13 August 2015
When the first modern census was introduced in the UK in 1801 one of the criticisms raised against it in Parliament was that it would; “impair the liberty of the individual” and act as a “most effectual engine of rapacity and repression”.
Le plus ça change? Well, yes and no. Debates over cyber security today seem to swing wildly between an exaggerated techno-optimism (that the internet will solve all of the world’s problems) through to a fatalistic techno-pessimism (that the internet is a magnet for criminals).
Maybe we could all do with calming down a little and recognise that everything is dual-use. Take language – is that dangerous because it can be turned against us, or a wonderful way of connecting people? Surely, the solution is not to legislate and regulate (though these may be necessary), but to engage and inspire.
Incursions into our privacy today are consequences of cultural change – not their cause. Industry is no more responsible for this than government or the media. We have become confused about privacy, acting outraged at revelations of snooping while displaying our entire lives on Facebook.
Privacy is neither good nor bad. It is simply necessary. It is essential for individuals to develop and flourish and, accordingly, for a healthy public sphere too. It affords us a space to remove our public mask (and even put on a new one), as well as being vital for reflection and establishing trust.
But while this is affirmed rhetorically, it appears to be consistently under attack in reality. The challenge emanates from a powerful cultural script that consistently devalues and pathologises the private sphere – identifying it as a site for abuse, exploitation and violence.
In consequence we demand transparency and openness, viewing private exchanges as suspect. The focus on technology in related discussions misses the real source of this demand for intrusion, which is social and cultural – based on a mistrust of each other and ourselves.
Far from revealing much, the so-called Snowden revelations simply served to confirm people’s prejudices as to the way the world is. And even governments today have given up on attempting to understand crime or terrorism and focus more on preventing it.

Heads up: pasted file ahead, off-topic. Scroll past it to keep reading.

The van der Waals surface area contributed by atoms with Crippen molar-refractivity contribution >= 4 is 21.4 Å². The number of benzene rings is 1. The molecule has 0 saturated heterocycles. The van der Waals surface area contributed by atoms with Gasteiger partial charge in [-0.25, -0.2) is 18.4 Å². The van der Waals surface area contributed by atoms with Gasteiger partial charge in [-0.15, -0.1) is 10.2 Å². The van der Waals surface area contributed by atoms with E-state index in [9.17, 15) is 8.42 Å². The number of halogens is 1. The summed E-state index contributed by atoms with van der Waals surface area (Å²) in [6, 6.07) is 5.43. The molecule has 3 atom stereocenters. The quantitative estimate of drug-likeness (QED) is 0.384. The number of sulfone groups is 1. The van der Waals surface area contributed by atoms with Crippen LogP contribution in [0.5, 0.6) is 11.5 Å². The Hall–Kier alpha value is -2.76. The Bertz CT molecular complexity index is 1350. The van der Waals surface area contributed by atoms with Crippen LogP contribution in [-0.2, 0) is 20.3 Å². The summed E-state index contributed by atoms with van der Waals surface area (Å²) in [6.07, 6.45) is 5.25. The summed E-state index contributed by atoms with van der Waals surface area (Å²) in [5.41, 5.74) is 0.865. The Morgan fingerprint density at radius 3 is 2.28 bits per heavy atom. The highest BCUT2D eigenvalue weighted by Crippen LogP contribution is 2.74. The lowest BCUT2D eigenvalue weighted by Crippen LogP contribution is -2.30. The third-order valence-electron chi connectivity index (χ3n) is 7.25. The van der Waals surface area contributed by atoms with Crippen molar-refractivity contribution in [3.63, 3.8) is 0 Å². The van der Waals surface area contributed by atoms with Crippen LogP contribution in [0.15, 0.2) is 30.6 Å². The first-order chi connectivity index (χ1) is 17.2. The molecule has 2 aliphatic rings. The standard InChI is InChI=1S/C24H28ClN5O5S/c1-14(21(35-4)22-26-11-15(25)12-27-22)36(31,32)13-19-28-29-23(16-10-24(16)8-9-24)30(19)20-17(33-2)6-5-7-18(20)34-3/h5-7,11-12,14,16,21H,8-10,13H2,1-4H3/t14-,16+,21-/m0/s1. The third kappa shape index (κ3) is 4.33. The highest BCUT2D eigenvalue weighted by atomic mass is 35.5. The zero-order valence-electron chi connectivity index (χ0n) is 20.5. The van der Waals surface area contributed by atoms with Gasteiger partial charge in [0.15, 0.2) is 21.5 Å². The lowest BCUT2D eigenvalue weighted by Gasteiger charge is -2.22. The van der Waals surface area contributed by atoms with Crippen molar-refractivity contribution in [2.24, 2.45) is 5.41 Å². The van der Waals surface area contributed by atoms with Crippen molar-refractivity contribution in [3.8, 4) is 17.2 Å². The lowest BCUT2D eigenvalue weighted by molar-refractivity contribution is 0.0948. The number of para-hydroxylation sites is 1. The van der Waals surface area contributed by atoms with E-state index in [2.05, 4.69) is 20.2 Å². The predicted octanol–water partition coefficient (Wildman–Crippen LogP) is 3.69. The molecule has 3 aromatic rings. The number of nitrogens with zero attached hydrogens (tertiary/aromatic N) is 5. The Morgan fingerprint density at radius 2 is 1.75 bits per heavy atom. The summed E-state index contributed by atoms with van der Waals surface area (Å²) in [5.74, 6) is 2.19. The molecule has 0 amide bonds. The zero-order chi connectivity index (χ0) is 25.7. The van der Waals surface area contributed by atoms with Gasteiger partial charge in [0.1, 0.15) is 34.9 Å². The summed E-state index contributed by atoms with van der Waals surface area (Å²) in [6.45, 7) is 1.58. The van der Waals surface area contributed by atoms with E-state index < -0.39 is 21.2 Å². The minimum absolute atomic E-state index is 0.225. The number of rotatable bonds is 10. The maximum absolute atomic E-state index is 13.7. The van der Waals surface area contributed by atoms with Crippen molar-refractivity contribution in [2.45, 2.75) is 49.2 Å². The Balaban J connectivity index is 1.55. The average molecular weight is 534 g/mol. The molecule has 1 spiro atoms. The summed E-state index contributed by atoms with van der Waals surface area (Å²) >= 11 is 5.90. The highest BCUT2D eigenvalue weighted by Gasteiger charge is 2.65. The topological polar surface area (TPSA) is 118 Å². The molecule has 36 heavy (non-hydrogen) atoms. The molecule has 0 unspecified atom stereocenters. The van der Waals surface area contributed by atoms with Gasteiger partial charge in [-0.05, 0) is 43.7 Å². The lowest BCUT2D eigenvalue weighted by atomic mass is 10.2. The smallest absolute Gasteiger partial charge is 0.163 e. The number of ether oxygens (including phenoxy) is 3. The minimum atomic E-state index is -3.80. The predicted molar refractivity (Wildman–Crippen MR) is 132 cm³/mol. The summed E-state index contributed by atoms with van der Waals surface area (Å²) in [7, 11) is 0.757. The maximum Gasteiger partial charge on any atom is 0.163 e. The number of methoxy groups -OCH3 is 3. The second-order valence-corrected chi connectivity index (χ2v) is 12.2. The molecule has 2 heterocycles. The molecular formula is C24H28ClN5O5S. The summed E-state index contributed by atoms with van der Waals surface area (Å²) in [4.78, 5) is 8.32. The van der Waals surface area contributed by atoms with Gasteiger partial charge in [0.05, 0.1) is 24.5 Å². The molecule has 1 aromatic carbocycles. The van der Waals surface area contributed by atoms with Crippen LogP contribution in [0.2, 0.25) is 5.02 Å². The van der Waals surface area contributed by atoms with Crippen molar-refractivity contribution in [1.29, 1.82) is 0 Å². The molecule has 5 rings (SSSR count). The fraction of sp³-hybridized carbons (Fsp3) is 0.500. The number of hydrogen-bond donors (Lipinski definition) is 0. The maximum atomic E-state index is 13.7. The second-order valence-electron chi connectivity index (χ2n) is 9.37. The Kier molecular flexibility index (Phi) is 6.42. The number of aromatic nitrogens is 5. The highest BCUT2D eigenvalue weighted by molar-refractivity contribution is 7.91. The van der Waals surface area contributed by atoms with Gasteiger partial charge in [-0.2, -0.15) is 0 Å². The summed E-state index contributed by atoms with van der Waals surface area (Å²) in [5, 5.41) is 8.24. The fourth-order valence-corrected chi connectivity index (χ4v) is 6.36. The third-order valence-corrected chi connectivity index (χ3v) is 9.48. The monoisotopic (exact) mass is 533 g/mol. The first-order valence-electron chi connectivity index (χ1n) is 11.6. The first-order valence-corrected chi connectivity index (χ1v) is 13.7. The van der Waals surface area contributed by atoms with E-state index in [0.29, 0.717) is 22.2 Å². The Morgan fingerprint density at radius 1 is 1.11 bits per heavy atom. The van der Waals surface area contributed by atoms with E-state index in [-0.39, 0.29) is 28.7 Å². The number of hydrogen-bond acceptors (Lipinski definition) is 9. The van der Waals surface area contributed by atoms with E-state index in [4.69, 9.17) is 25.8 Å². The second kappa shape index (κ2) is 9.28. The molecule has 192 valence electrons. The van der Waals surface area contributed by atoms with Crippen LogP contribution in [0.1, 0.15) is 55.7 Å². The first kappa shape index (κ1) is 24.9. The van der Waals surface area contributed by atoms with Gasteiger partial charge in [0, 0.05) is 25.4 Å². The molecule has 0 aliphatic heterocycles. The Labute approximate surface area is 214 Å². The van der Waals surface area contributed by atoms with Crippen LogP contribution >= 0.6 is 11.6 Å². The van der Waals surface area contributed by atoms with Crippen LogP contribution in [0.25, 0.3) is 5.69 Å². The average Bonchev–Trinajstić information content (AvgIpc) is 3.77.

It is ironic that the ‘land of the free’ now appears to want to repackage itself as the ‘land of the secure’ and, at the same time, export its insecurities globally. This is driven as much by its internal loss of direction as by any external threats.
We should not lose sight of the fact that real intelligence – whether technical or cultural – combines the gathering of information with the interpretation of it according to particular models and frameworks.
A simple phrase, such as; “I’m off to Istanbul”, can have a wide variety of meanings according to tone and context. It could mean; “I’m going on holiday”, or “I’m leaving you”. It could be the name of a restaurant. It could mean; “That’s where the business is”, or “I’m joining an extremist group”. It could even be code, or an error.
It is rarely shock that brings down individuals and institutions, but rather drift – slow, steady cultural transformation that occurs right under our nose and that eventually leads to our noticing how much the world has changed. It is time we started monitoring this in relation to these issues.
Bill Durodie is Chair of International Relations, Department of Politics, Languages and International Studies, at University of Bath. He appeared on the panel discussion for BT’s recent Tower Talk on Cyber Security on July 1 2015.